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Continental creatures: animals in contemporary European history

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Original languageEnglish
Pages (from-to)517-529
Number of pages13
JournalContemporary European History
Volume27
Issue number3
Early online date27 Feb 2018
DOIs
DateIn preparation - 2016
DateAccepted/In press - 7 Nov 2016
DateE-pub ahead of print - 27 Feb 2018
DatePublished (current) - Aug 2018

Abstract

In Norse mythology Fenrir, a wolf God born of the God of fire, possessed so much power that he horrified the other gods. Restrained by a chain forged from elements of the earth – such as the breath of fish and the roots of mountains – his power was held in check so that it could not be unleashed across the realms of gods and men. The chains of his captivity appeared to be fragile but were in fact supernaturally robust, though his eventual catastrophic escape was foretold by oracles of the age.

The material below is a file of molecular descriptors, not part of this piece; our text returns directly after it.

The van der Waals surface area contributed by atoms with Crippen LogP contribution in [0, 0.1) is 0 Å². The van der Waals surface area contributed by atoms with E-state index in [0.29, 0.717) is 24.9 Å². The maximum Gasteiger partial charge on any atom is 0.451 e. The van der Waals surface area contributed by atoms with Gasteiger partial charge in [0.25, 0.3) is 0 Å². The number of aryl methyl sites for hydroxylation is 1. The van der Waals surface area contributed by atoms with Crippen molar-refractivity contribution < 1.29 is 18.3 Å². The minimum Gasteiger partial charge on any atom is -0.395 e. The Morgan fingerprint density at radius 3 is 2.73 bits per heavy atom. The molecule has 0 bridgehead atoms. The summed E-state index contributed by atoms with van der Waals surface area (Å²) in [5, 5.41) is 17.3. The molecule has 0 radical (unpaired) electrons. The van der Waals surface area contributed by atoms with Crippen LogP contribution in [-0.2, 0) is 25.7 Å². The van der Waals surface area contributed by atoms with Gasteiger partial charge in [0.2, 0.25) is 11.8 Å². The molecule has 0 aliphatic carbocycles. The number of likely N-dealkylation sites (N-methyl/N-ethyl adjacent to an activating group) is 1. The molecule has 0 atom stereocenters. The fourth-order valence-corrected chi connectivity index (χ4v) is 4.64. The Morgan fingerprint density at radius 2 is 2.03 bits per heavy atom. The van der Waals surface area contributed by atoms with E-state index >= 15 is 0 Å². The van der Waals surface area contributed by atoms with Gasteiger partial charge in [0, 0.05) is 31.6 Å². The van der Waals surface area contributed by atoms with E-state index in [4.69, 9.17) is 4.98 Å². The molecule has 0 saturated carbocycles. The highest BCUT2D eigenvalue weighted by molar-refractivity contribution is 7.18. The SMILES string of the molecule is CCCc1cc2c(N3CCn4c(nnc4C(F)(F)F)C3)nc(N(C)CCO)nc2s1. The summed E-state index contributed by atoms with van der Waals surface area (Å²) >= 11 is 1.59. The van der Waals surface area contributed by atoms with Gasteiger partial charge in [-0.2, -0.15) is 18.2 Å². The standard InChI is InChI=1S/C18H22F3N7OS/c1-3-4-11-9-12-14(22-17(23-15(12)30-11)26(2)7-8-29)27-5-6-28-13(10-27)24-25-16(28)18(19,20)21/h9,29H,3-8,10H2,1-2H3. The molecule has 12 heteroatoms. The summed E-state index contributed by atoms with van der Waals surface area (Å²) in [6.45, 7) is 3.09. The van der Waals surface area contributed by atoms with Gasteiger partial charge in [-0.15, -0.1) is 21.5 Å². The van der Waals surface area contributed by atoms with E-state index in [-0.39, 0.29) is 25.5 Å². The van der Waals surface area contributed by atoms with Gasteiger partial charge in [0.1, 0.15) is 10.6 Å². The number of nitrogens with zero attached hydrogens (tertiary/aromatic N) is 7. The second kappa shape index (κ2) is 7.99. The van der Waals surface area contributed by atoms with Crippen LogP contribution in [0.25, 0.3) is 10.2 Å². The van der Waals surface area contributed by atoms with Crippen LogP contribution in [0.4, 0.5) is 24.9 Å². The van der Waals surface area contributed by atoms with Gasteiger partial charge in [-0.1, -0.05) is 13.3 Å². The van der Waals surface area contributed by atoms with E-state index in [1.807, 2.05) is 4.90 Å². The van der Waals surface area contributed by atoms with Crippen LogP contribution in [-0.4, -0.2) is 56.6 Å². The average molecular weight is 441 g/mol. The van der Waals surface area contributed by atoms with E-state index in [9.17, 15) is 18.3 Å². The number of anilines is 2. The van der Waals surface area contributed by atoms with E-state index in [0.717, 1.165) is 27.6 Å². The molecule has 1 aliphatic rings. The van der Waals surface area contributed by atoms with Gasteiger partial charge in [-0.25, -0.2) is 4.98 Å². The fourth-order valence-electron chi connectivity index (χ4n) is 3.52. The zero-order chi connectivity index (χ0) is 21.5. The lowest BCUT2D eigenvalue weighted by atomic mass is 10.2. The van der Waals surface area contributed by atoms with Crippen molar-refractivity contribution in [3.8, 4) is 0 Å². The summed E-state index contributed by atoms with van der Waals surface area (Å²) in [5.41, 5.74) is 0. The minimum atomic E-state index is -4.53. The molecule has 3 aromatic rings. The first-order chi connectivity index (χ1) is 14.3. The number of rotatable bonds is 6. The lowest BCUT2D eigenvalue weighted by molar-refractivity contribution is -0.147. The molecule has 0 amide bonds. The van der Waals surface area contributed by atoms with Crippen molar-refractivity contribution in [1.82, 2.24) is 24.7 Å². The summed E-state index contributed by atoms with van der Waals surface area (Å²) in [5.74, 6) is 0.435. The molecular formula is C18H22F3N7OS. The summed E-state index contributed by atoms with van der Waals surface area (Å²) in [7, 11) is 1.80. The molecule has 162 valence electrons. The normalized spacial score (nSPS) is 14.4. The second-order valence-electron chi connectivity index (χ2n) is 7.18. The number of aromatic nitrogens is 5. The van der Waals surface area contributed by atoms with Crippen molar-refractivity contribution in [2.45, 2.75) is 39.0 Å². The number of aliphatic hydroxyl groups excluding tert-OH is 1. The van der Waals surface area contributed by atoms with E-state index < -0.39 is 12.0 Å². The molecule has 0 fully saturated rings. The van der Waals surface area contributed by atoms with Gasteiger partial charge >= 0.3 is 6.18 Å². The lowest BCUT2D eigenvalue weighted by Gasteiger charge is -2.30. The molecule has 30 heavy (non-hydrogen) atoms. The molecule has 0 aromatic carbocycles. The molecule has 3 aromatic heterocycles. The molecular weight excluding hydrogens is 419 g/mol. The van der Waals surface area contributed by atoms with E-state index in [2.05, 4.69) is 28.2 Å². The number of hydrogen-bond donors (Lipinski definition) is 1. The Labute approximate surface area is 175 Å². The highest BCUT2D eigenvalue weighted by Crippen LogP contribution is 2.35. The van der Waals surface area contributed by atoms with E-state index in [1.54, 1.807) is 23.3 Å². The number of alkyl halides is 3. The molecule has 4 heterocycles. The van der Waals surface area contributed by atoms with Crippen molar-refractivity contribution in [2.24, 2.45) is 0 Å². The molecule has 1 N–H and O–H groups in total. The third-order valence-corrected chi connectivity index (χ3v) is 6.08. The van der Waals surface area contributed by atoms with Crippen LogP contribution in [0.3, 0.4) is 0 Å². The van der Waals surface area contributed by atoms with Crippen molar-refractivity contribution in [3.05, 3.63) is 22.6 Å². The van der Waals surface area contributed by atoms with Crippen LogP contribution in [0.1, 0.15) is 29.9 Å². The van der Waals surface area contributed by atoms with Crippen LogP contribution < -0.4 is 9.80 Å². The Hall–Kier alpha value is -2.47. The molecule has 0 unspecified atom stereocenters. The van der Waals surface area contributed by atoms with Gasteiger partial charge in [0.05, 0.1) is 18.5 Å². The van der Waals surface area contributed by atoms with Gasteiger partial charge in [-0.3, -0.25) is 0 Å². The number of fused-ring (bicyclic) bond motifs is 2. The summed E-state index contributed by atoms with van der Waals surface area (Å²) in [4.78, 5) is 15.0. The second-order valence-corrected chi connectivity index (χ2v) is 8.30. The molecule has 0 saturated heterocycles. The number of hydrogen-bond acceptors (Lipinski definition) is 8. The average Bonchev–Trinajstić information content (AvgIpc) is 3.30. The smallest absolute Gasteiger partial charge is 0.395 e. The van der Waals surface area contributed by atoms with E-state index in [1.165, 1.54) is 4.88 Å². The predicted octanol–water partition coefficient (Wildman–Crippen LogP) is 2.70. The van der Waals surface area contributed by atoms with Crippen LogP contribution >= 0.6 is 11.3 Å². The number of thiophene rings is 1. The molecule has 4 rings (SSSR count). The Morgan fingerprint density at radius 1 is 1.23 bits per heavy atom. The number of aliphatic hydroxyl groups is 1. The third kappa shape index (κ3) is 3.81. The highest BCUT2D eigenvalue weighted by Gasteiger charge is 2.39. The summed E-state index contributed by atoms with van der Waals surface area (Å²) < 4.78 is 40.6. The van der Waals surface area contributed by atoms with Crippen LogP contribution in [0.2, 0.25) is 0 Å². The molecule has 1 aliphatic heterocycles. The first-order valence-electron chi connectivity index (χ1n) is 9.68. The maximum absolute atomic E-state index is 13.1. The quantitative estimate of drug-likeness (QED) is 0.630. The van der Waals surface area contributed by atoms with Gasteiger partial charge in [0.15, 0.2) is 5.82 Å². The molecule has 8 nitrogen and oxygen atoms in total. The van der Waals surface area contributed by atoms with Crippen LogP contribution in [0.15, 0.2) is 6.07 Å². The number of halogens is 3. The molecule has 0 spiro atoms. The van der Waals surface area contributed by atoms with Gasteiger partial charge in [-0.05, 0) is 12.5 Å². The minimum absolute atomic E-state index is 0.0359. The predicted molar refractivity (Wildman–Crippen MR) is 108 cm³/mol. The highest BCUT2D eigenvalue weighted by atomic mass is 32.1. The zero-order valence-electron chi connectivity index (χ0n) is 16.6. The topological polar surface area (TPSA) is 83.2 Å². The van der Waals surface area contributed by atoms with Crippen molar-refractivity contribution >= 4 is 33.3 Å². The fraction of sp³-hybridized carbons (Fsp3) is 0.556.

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  • Full-text PDF (accepted author manuscript)

    Rights statement: This is the author accepted manuscript (AAM). The final published version (version of record) is available online via Cambridge University Press at https://www.cambridge.org/core/journals/contemporary-european-history/article/continental-creatures-animals-and-history-in-contemporary-europe/225771B7F1D5D0ADAAD66324DCDFD6A6 . Please refer to any applicable terms of use of the publisher.

    Accepted author manuscript, 257 KB, PDF document

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